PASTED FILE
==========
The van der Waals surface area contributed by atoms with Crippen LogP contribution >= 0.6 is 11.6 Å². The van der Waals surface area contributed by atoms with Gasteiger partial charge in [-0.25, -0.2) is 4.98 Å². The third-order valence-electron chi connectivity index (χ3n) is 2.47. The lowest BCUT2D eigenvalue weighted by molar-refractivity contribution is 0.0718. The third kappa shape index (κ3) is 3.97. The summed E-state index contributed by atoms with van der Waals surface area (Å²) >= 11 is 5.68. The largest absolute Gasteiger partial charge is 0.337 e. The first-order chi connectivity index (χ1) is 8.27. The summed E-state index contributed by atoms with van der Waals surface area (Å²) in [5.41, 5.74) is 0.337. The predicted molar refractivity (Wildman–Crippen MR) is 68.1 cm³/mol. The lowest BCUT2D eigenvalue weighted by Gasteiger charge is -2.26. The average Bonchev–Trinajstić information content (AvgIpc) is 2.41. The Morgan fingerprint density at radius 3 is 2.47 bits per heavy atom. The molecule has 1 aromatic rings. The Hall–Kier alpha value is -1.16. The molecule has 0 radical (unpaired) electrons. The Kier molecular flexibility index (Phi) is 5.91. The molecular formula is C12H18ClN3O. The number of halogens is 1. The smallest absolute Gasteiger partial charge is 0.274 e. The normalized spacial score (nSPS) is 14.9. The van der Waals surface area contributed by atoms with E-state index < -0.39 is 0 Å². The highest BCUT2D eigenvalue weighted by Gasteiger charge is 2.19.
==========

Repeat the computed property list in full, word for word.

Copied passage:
The van der Waals surface area contributed by atoms with Crippen LogP contribution >= 0.6 is 11.6 Å². The van der Waals surface area contributed by atoms with Gasteiger partial charge in [-0.25, -0.2) is 4.98 Å². The third-order valence-electron chi connectivity index (χ3n) is 2.47. The lowest BCUT2D eigenvalue weighted by molar-refractivity contribution is 0.0718. The third kappa shape index (κ3) is 3.97. The summed E-state index contributed by atoms with van der Waals surface area (Å²) >= 11 is 5.68. The largest absolute Gasteiger partial charge is 0.337 e. The first-order chi connectivity index (χ1) is 8.27. The summed E-state index contributed by atoms with van der Waals surface area (Å²) in [5.41, 5.74) is 0.337. The predicted molar refractivity (Wildman–Crippen MR) is 68.1 cm³/mol. The lowest BCUT2D eigenvalue weighted by Gasteiger charge is -2.26. The average Bonchev–Trinajstić information content (AvgIpc) is 2.41. The Morgan fingerprint density at radius 3 is 2.47 bits per heavy atom. The molecule has 1 aromatic rings. The Hall–Kier alpha value is -1.16. The molecule has 0 radical (unpaired) electrons. The Kier molecular flexibility index (Phi) is 5.91. The molecular formula is C12H18ClN3O. The number of halogens is 1. The smallest absolute Gasteiger partial charge is 0.274 e. The normalized spacial score (nSPS) is 14.9. The van der Waals surface area contributed by atoms with E-state index < -0.39 is 0 Å². The highest BCUT2D eigenvalue weighted by Gasteiger charge is 2.19.